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5G: The future edges closer

It is hard to believe but 4G services have already been around for nearly five years and now 5G is looming into view  

One of the biggest questions that comes up when we talk about the NBN is why do we need a fixed broadband network when mobile networks are already delivering such blisteringly fast speeds – and that’s a question we answered a couple of weeks ago.

However, even though we are now seeing operators in some leading mobile markets delivering speeds of 300Mbps+ over 4G networks – using LTE-Advanced technology – the eyes of the mobile world are already moving towards 5G.

Indeed just this week in Barcelona at Mobile World Congress, Telstra talked about its own road to 5G services and is working with Swedish vendor Ericsson on launching commercial services around 2020.

So, what is 5G then? 

5G development remains in its early stages but from what we know already the 5G world is going to be very different from what we have seen before.

It will be about much more than just delivering faster speeds over existing mobile networks as was the case when 4G took over from 3G in the late 2000’s – although the fast speeds such as the recent 1Tbps achieved in 5G trials in the UK will still grab attention.

The early indications are that 5G is going to be a genuine convergence between fixed and mobile networks with 5G combining much faster cellular networks from existing base-stations alongside putting small-cells (like micro base-stations) in high-traffic locations as well as also using wi-fi connectivity to provide seamless connectivity.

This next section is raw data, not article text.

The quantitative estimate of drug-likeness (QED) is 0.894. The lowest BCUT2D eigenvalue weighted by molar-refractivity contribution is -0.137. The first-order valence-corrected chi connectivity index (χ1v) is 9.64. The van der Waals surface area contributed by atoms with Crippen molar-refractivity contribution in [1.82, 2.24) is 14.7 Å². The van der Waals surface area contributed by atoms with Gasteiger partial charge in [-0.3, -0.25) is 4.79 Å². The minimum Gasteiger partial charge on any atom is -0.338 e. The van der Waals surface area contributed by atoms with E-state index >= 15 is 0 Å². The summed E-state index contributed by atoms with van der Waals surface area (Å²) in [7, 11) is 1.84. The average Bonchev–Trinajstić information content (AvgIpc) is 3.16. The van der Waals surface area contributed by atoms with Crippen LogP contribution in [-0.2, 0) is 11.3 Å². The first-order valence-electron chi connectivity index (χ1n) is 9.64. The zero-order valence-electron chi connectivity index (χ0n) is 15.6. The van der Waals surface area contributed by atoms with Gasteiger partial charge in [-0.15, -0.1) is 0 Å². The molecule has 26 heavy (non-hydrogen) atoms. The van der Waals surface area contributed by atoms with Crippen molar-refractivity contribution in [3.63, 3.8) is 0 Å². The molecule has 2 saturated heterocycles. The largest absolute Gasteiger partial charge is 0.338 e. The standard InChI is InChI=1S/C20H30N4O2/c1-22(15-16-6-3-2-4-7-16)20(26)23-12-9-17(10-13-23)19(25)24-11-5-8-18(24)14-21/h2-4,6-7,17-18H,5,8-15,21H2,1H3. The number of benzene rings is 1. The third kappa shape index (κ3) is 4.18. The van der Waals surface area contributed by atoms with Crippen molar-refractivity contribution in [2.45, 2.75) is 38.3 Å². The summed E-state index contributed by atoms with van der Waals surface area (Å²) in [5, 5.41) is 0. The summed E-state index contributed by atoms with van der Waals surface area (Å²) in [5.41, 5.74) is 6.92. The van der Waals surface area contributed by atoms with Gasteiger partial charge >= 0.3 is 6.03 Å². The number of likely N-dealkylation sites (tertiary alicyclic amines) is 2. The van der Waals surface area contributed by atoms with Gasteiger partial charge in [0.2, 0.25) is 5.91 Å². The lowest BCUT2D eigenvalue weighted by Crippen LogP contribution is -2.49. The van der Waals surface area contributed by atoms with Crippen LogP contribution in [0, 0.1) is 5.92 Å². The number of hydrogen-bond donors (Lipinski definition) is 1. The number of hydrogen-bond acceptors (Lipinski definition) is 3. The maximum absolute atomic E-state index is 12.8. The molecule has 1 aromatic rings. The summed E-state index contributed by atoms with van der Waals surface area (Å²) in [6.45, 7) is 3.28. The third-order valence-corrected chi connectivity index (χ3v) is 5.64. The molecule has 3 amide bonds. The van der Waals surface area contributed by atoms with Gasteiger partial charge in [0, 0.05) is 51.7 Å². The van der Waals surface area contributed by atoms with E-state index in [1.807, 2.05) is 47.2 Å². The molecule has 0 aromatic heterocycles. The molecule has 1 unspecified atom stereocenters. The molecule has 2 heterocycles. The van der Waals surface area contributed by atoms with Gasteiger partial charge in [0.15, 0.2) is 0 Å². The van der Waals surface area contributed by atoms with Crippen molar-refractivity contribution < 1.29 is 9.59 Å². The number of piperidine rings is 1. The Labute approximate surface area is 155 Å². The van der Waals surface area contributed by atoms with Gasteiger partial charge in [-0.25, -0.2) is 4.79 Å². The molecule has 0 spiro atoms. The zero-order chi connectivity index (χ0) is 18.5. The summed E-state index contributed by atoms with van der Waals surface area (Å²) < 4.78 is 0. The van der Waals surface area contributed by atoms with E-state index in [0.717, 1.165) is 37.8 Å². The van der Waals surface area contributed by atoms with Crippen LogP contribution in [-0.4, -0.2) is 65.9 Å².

What this will mean in practice is that even in very busy areas such as train stations, shopping centres and sports stadiums, operators will be able to build high capacity and reliable 5G networks by combining various networks and technologies together – with constant high throughput and fewer drop-outs.

In addition, 5G networks will also have a lot more intelligence built into them – they will be able to identify what devices are on the network and allocate them the appropriate amount of bandwidth – thereby operating much more efficiently.

What’s this got to do with the NBN?

So, what does this have to do with the NBN considering that we are a fixed-broadband company? Well, the answer is pretty simple, many of the elements that will support the lightning fast speeds and improved coverage on 5G will need to be connected to a fixed-broadband connection.

Those small-cells that provide extra capacity in high-traffic areas are very likely to need to be connected to a fixed-network as will the wi-fi coverage in the unlicensed 5GHz band that will be a crucial part of the 5G mix – none of this would be possible without the support of fixed-broadband networks.

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